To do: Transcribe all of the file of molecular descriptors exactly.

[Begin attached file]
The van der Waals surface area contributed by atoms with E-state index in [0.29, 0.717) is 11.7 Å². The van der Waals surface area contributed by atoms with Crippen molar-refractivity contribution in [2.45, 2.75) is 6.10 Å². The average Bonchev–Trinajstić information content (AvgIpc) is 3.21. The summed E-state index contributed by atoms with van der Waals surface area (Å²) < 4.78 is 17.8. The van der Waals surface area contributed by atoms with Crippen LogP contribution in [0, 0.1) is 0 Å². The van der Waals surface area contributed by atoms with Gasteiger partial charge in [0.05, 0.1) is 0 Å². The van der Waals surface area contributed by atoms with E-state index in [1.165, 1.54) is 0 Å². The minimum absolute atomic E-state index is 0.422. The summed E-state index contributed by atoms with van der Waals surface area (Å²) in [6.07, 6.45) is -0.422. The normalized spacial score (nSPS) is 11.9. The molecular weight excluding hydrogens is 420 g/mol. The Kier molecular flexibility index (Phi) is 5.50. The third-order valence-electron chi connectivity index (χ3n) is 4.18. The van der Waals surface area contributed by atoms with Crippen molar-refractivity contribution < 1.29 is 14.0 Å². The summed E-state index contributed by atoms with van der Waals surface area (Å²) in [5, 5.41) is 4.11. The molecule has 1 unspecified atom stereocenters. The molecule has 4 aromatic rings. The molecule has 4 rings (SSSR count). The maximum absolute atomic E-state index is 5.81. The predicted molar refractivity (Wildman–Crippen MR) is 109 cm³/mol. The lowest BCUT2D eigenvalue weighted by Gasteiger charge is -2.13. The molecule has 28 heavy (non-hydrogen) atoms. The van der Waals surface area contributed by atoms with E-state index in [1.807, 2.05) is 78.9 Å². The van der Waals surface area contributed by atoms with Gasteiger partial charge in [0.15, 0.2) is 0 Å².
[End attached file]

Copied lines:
The van der Waals surface area contributed by atoms with E-state index in [0.29, 0.717) is 11.7 Å². The van der Waals surface area contributed by atoms with Crippen molar-refractivity contribution in [2.45, 2.75) is 6.10 Å². The average Bonchev–Trinajstić information content (AvgIpc) is 3.21. The summed E-state index contributed by atoms with van der Waals surface area (Å²) < 4.78 is 17.8. The van der Waals surface area contributed by atoms with Crippen LogP contribution in [0, 0.1) is 0 Å². The van der Waals surface area contributed by atoms with Gasteiger partial charge in [0.05, 0.1) is 0 Å². The van der Waals surface area contributed by atoms with E-state index in [1.165, 1.54) is 0 Å². The minimum absolute atomic E-state index is 0.422. The summed E-state index contributed by atoms with van der Waals surface area (Å²) in [6.07, 6.45) is -0.422. The normalized spacial score (nSPS) is 11.9. The molecular weight excluding hydrogens is 420 g/mol. The Kier molecular flexibility index (Phi) is 5.50. The third-order valence-electron chi connectivity index (χ3n) is 4.18. The van der Waals surface area contributed by atoms with Crippen molar-refractivity contribution < 1.29 is 14.0 Å². The summed E-state index contributed by atoms with van der Waals surface area (Å²) in [5, 5.41) is 4.11. The molecule has 1 unspecified atom stereocenters. The molecule has 4 aromatic rings. The molecule has 4 rings (SSSR count). The maximum absolute atomic E-state index is 5.81. The predicted molar refractivity (Wildman–Crippen MR) is 109 cm³/mol. The lowest BCUT2D eigenvalue weighted by Gasteiger charge is -2.13. The molecule has 28 heavy (non-hydrogen) atoms. The van der Waals surface area contributed by atoms with E-state index in [1.807, 2.05) is 78.9 Å². The van der Waals surface area contributed by atoms with Gasteiger partial charge in [0.15, 0.2) is 0 Å².